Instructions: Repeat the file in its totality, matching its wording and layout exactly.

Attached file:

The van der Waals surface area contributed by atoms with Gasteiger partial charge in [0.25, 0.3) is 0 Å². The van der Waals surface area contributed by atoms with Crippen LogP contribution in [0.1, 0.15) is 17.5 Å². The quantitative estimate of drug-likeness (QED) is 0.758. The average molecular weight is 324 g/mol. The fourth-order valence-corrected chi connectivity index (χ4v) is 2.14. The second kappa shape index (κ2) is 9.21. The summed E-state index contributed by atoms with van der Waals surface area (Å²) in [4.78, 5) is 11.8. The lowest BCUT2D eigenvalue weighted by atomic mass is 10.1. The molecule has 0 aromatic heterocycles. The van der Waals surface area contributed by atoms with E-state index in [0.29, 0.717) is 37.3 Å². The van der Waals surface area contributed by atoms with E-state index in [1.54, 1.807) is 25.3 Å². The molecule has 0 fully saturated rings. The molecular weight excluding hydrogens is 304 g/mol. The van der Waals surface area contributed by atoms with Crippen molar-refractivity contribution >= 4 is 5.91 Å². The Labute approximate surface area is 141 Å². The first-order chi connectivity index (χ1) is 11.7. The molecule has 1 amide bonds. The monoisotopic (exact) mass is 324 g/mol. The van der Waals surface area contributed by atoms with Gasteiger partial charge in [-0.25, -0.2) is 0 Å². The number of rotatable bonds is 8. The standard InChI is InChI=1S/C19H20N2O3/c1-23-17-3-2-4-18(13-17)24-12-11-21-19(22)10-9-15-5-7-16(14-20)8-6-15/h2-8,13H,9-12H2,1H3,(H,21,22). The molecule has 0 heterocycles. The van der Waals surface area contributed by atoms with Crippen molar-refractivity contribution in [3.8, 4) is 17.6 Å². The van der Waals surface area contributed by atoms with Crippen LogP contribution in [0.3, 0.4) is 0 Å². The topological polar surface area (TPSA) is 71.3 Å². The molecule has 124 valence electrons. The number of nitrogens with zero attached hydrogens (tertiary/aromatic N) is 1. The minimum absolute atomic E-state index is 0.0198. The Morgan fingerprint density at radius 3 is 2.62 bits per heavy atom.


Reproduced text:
The van der Waals surface area contributed by atoms with Gasteiger partial charge in [0.25, 0.3) is 0 Å². The van der Waals surface area contributed by atoms with Crippen LogP contribution in [0.1, 0.15) is 17.5 Å². The quantitative estimate of drug-likeness (QED) is 0.758. The average molecular weight is 324 g/mol. The fourth-order valence-corrected chi connectivity index (χ4v) is 2.14. The second kappa shape index (κ2) is 9.21. The summed E-state index contributed by atoms with van der Waals surface area (Å²) in [4.78, 5) is 11.8. The lowest BCUT2D eigenvalue weighted by atomic mass is 10.1. The molecule has 0 aromatic heterocycles. The van der Waals surface area contributed by atoms with E-state index in [0.29, 0.717) is 37.3 Å². The van der Waals surface area contributed by atoms with E-state index in [1.54, 1.807) is 25.3 Å². The molecule has 0 fully saturated rings. The molecular weight excluding hydrogens is 304 g/mol. The van der Waals surface area contributed by atoms with Crippen molar-refractivity contribution >= 4 is 5.91 Å². The Labute approximate surface area is 141 Å². The first-order chi connectivity index (χ1) is 11.7. The molecule has 1 amide bonds. The monoisotopic (exact) mass is 324 g/mol. The van der Waals surface area contributed by atoms with Gasteiger partial charge in [-0.25, -0.2) is 0 Å². The number of rotatable bonds is 8. The standard InChI is InChI=1S/C19H20N2O3/c1-23-17-3-2-4-18(13-17)24-12-11-21-19(22)10-9-15-5-7-16(14-20)8-6-15/h2-8,13H,9-12H2,1H3,(H,21,22). The molecule has 0 heterocycles. The van der Waals surface area contributed by atoms with Crippen molar-refractivity contribution in [3.8, 4) is 17.6 Å². The van der Waals surface area contributed by atoms with Crippen LogP contribution in [0.3, 0.4) is 0 Å². The topological polar surface area (TPSA) is 71.3 Å². The molecule has 124 valence electrons. The number of nitrogens with zero attached hydrogens (tertiary/aromatic N) is 1. The minimum absolute atomic E-state index is 0.0198. The Morgan fingerprint density at radius 3 is 2.62 bits per heavy atom.